Big shifts in society occur when unexpected events or circumstances force widespread experimentation around a new idea. Right now, the Coronavirus pandemic is forcing global experimentation with remote teaching. There are several indicators that the pandemic is going to transform many aspects of life, and higher education is no exception. The future of higher education is taking shape, and universities and colleges are preparing to usher in a new era of virtual education. Here are three trends that will define the future of higher education:
Most higher education institutions operate on a standard four-year education model for their students. However, they will have to think about which parts of this model can be substituted, which parts can be supplemented, and which parts complemented by digital technologies.
For example, most college-level lectures that require minimal personalization or human interaction can be easily recorded as multi-media presentations that students can watch wherever and whenever they want. These commoditized parts of the curriculum can be easily delivered by an external instructor on Coursera. For example, teaching Pythagoras’ theorem is pretty much the same world over. For such courses, technology platforms can deliver the content to a large body of students at a low cost without compromising on the benefits of face to face interaction, since there is hardly any in these basic courses.
By freeing resources from courses that can be taught externally, colleges will be able to commit more resources to research-based teaching and personalized problem solving. Students will have more resources and opportunities to explore too, because they will not have to reside and devote four years at campuses. They can use the time they spend on campus to complete things that cannot be done remotely; such as electives, faculty office hours, interactions and career guidance. This hybrid model will save resources for colleges and students, and can help make college education more affordable for everyone.
According to Scott Galloway, a marketing professor at the NYU Stern School of Business, the Coronavirus pandemic has greased the wheels for big tech’s entry into higher education. Colleges and universities are already looking for digital technologies that can be deployed at scale to ensure that all of their students have access to virtual learning platform. Who better to offer these technologies than tech companies?
The post pandemic future will entail partnerships between the largest tech companies in the world and universities. MIT and Google. Microsoft and Berkeley. These partnerships will allow universities to expand enrollment dramatically through hybrid online-offline degrees without sacrificing their standards. As a result, students who could previously get into a second-tier college, such as Boston College, will be able to get into a first-tier college, such as MIT. As a result, more students will get access to better education at a lower cost, making it a win-win situation for everyone involved.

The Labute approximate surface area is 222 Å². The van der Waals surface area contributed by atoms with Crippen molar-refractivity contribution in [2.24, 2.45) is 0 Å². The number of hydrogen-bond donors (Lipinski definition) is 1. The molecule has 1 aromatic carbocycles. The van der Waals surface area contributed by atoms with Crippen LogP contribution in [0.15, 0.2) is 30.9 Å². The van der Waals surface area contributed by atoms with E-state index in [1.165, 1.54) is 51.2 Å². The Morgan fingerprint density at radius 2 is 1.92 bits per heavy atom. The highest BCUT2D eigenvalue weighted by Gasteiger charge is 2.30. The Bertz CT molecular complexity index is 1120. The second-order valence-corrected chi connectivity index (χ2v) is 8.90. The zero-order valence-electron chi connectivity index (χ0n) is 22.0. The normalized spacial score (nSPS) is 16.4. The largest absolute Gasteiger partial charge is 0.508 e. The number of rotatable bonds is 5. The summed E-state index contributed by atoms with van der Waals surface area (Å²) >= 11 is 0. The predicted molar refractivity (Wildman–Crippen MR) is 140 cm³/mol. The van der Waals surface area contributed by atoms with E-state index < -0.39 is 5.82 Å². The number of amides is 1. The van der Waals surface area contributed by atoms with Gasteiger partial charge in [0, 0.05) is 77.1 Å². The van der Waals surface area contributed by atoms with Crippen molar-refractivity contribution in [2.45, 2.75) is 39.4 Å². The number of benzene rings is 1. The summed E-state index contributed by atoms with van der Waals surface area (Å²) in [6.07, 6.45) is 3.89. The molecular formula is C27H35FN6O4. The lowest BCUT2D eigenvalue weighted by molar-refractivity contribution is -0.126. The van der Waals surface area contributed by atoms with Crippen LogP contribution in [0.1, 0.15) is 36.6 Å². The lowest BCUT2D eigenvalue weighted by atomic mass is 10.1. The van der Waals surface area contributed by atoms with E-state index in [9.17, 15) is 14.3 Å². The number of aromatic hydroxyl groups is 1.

One thing that the COVID-19 pandemic has made clear is that not all faculty members are comfortable with virtual classrooms and there is a digital divide among those who have never taught online before, and younger faculty who are adept in newer technology. The same applies with students. Not all students are comfortable with online education. A huge part of college education is the experience that students get on campus; to be able to socialize with their peer group and the sense of competition that motivates them to excel.
If colleges are indeed going to partner with tech giants and implement state-of-the-art hybrid educational platforms, the mindsets of students and educators will need to be changed. Students will have to be convinced that they will have enough time on campus to socialize and live the college experience. Similarly, teachers will need to be sure that the online platforms they are using have a small learning curve and that they won’t have to spend more time learning than using the virtual learning platforms.
The future of higher education is still uncertain, but exciting at the same time. The Coronavirus pandemic has forced a global experiment with online education and remote teaching, and the perception of virtual learning has changed dramatically as its importance has grown. As this experiment continues to unfold and new changes take place, students, teachers and colleges must be prepared for a new future in higher education where technology and remote learning will lead the way forward.